'I Get Jai Shree Ram Messages on Eid': TMC MP Nusrat Jahan Opens Up on Trolling, Basirhat Violence and More
Jahan won the Basirhat constituency with 3.5 lakh votes, replacing the powerful TMC leader Idris Ali and beating BJP's Sayantan Basu and Congress's Quazi Abdur Rahim.
29-year old actress and first-time Member of Parliament Nusrat Jahan during an interview with News18
Much about 29-year-old actress and first-time Member of Parliament Nusrat Jahan would remind one of a feline. Be it the passing glint in her beryl eyes, the ingratiating smile, or the feisty hints a of a quick temper sealed tightly under the effortless sheen of her graceful stature.
Ever since her entry into formal politics this year, Trinamool Congress's Basirhat candidate and subsequent MP has grabbed eyeballs and headlines alike, wittingly or unwittingly. A lot of it has had to do with her clothes — an occupational hazard, one would assume, for women politicians — but the MP seemed unfazed.
Sitting inside the disheveled study of her newly acquired ministerial residence in the capital, Jahan brushed off the controversies with a shrug, "I think I was destined to be a politician. But it's all still sinking in".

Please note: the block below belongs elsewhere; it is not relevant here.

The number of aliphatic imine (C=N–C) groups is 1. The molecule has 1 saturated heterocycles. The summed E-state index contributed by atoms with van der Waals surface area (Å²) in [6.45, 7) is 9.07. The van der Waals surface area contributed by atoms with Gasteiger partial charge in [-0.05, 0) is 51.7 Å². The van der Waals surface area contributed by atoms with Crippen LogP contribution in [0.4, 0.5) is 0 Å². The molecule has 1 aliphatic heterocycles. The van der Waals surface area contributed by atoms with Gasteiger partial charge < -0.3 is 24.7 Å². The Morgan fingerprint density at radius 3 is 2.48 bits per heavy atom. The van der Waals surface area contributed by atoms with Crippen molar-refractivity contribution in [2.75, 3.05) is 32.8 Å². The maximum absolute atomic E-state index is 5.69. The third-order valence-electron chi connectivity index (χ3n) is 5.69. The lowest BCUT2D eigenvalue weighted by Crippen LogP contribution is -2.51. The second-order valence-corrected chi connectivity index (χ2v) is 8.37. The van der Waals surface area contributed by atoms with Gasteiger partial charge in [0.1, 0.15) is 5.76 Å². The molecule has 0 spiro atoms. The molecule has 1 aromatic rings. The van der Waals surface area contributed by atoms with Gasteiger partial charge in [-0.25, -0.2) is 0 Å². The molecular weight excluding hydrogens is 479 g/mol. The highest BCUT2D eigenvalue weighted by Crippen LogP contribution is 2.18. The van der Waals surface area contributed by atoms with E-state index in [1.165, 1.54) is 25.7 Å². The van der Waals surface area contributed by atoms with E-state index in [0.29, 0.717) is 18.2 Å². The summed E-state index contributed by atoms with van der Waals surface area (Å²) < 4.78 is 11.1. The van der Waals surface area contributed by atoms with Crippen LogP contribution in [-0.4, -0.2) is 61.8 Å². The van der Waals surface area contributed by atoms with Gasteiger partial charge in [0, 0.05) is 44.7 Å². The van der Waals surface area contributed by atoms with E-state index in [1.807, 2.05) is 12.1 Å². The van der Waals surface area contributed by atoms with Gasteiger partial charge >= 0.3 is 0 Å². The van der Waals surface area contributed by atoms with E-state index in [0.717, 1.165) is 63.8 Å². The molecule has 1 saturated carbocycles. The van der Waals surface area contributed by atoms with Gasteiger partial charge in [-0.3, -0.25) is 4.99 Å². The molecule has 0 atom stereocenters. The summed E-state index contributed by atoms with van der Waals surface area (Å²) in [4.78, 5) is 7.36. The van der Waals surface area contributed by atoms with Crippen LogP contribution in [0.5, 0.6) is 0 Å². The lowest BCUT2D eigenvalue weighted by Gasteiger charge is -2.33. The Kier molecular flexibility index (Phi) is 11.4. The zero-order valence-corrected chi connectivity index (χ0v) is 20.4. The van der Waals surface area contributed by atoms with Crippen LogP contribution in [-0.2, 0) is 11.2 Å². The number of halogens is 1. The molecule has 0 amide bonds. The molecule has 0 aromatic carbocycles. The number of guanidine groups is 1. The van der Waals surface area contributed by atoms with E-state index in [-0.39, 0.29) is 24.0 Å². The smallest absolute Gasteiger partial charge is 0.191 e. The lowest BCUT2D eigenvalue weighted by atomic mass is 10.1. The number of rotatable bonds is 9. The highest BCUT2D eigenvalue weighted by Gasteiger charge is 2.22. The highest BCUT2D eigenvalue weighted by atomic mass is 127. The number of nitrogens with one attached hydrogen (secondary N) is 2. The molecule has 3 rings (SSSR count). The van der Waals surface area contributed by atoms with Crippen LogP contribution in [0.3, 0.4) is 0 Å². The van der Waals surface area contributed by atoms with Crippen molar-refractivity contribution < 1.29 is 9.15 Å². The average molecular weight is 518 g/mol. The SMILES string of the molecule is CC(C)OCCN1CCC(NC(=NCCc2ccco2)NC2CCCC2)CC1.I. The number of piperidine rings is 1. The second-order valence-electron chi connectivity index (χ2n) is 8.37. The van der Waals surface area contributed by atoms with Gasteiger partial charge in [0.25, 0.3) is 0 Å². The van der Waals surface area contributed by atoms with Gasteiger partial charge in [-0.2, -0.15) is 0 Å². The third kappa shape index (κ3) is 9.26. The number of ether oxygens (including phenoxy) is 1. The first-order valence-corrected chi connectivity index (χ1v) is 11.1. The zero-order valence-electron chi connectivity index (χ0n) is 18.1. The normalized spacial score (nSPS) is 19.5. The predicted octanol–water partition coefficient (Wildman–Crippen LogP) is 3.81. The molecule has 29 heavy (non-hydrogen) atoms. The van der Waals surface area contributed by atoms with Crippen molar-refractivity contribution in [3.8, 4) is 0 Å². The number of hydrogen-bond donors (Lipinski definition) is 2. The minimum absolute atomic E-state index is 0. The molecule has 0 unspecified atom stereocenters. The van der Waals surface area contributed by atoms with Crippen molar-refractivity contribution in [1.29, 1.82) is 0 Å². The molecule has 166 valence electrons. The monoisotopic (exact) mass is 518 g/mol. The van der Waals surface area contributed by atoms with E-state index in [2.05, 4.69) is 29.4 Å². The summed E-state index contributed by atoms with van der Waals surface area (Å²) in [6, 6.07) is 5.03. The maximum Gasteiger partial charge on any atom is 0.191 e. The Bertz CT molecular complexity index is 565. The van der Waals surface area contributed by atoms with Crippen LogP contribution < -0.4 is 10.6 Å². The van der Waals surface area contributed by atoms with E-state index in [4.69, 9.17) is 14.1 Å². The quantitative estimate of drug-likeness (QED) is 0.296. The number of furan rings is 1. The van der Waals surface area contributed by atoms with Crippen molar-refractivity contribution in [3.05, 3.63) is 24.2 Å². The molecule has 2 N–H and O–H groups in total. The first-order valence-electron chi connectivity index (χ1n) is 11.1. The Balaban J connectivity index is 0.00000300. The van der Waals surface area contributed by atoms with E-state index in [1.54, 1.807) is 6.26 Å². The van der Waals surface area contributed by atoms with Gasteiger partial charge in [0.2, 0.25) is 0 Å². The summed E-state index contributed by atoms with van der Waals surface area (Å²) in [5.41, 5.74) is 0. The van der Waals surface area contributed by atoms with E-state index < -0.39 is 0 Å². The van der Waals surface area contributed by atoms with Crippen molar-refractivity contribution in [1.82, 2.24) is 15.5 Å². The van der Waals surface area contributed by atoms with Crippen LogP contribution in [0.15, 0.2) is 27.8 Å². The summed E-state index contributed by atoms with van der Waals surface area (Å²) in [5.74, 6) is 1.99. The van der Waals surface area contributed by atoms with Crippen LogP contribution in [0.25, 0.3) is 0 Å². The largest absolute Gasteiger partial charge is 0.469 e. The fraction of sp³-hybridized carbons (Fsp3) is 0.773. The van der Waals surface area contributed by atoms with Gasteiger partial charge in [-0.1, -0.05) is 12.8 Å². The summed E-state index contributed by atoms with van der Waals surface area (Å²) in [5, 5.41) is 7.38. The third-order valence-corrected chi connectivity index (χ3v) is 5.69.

Jahan won the Basirhat constituency with 3.5 lakh votes, replacing the powerful TMC leader Idris Ali and beating BJP's Sayantan Basu and Congress's Quazi Abdur Rahim. However, her candidacy and subsequent victory have been tailed almost constantly by controversy, be it the violence that ensued in her constituency post results or her marrying into a Jain family and participating in Hindu rituals such as the Rath Yatra alongside CM Mamata Banerjee.
In a free-flowing interview with News18, Jahan opened up on the recent Basirhat violence, accusations of minority appeasement against TMC, lynchings and the 'trend' of screaming "Jai Shree Ram" in Bengal. She also spoke on how she dealt with trolls and what she planned to do for her constituency in the coming five years.
Here are some excerpts:
Your first day in Parliament created quite a splash because of your clothes and selfies. How has been a first-time MP been like at such a young age?
It was a pleasant surprise to see my name on the list of TMC's Lok Sabha candidates. But now I feel I was destined to become a politician. The Parliament has been very exciting from Day 1. I don't know what other people have to say about my clothes but the people inside the Parliament have been very warm even beyond party lines and supportive of me newcomer. I had a few jitters initially but the people as well as the CM has a lot of faith in me. It's a big responsibility and I am still observing and learning. But I've been having a very pleasant time. I will soon start taking up questions on matters of public interest.
Do you think there's a trend of an increasing number of actors being roped in to politics? What is you take on that? Prior to this, you yourself have starred in 16 films. At the time, did you think you would become an MP?